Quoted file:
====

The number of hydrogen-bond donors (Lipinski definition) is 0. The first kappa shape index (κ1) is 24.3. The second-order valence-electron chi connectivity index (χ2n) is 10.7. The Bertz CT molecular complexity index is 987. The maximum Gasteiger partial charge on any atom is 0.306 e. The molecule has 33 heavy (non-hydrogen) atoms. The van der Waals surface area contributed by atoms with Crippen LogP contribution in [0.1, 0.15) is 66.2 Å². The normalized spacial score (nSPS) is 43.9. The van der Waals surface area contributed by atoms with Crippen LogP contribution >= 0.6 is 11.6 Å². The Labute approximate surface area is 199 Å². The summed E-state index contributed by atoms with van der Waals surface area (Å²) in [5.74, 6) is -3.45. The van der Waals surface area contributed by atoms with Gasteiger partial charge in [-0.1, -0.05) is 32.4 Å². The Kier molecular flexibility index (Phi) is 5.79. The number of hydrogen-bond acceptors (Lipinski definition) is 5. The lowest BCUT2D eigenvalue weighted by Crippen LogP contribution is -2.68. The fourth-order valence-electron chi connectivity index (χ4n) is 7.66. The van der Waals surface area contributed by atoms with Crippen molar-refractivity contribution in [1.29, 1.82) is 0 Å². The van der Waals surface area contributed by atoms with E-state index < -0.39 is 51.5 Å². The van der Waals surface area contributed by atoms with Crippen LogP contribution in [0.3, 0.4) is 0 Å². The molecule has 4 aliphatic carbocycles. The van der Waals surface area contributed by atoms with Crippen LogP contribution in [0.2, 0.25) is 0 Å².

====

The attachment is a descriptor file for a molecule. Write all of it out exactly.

The number of hydrogen-bond donors (Lipinski definition) is 0. The first kappa shape index (κ1) is 24.3. The second-order valence-electron chi connectivity index (χ2n) is 10.7. The Bertz CT molecular complexity index is 987. The maximum Gasteiger partial charge on any atom is 0.306 e. The molecule has 33 heavy (non-hydrogen) atoms. The van der Waals surface area contributed by atoms with Crippen LogP contribution in [0.1, 0.15) is 66.2 Å². The normalized spacial score (nSPS) is 43.9. The van der Waals surface area contributed by atoms with Crippen LogP contribution >= 0.6 is 11.6 Å². The Labute approximate surface area is 199 Å². The summed E-state index contributed by atoms with van der Waals surface area (Å²) in [5.74, 6) is -3.45. The van der Waals surface area contributed by atoms with Gasteiger partial charge in [-0.1, -0.05) is 32.4 Å². The Kier molecular flexibility index (Phi) is 5.79. The number of hydrogen-bond acceptors (Lipinski definition) is 5. The lowest BCUT2D eigenvalue weighted by Crippen LogP contribution is -2.68. The fourth-order valence-electron chi connectivity index (χ4n) is 7.66. The van der Waals surface area contributed by atoms with Crippen molar-refractivity contribution in [1.29, 1.82) is 0 Å². The van der Waals surface area contributed by atoms with E-state index < -0.39 is 51.5 Å². The van der Waals surface area contributed by atoms with Crippen LogP contribution in [0.3, 0.4) is 0 Å². The molecule has 4 aliphatic carbocycles. The van der Waals surface area contributed by atoms with Crippen LogP contribution in [0.2, 0.25) is 0 Å².